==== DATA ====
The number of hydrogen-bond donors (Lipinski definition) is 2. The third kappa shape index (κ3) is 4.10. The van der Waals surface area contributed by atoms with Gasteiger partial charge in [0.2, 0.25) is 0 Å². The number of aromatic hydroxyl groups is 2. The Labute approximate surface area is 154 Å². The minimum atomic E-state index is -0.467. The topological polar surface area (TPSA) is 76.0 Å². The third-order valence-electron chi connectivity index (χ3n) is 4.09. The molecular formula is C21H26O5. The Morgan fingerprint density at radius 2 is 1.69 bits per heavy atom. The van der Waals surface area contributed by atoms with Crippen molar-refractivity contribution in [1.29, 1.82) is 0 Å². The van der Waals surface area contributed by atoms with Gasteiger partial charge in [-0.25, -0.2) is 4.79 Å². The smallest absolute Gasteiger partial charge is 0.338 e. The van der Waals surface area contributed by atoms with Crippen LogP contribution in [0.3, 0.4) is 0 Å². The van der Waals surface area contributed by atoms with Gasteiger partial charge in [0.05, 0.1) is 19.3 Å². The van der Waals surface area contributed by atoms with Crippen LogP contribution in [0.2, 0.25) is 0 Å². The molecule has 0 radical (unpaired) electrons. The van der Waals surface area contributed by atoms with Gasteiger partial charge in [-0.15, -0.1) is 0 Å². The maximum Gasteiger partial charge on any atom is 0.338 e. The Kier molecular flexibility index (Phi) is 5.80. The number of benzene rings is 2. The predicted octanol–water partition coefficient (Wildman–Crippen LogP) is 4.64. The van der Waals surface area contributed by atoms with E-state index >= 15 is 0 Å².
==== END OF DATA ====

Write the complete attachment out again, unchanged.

The number of hydrogen-bond donors (Lipinski definition) is 2. The third kappa shape index (κ3) is 4.10. The van der Waals surface area contributed by atoms with Gasteiger partial charge in [0.2, 0.25) is 0 Å². The number of aromatic hydroxyl groups is 2. The Labute approximate surface area is 154 Å². The minimum atomic E-state index is -0.467. The topological polar surface area (TPSA) is 76.0 Å². The third-order valence-electron chi connectivity index (χ3n) is 4.09. The molecular formula is C21H26O5. The Morgan fingerprint density at radius 2 is 1.69 bits per heavy atom. The van der Waals surface area contributed by atoms with Crippen molar-refractivity contribution in [1.29, 1.82) is 0 Å². The van der Waals surface area contributed by atoms with Gasteiger partial charge in [-0.25, -0.2) is 4.79 Å². The smallest absolute Gasteiger partial charge is 0.338 e. The van der Waals surface area contributed by atoms with Crippen LogP contribution in [0.3, 0.4) is 0 Å². The van der Waals surface area contributed by atoms with Gasteiger partial charge in [0.05, 0.1) is 19.3 Å². The van der Waals surface area contributed by atoms with Crippen LogP contribution in [0.2, 0.25) is 0 Å². The molecule has 0 radical (unpaired) electrons. The van der Waals surface area contributed by atoms with Gasteiger partial charge in [-0.15, -0.1) is 0 Å². The maximum Gasteiger partial charge on any atom is 0.338 e. The Kier molecular flexibility index (Phi) is 5.80. The number of benzene rings is 2. The predicted octanol–water partition coefficient (Wildman–Crippen LogP) is 4.64. The van der Waals surface area contributed by atoms with E-state index >= 15 is 0 Å².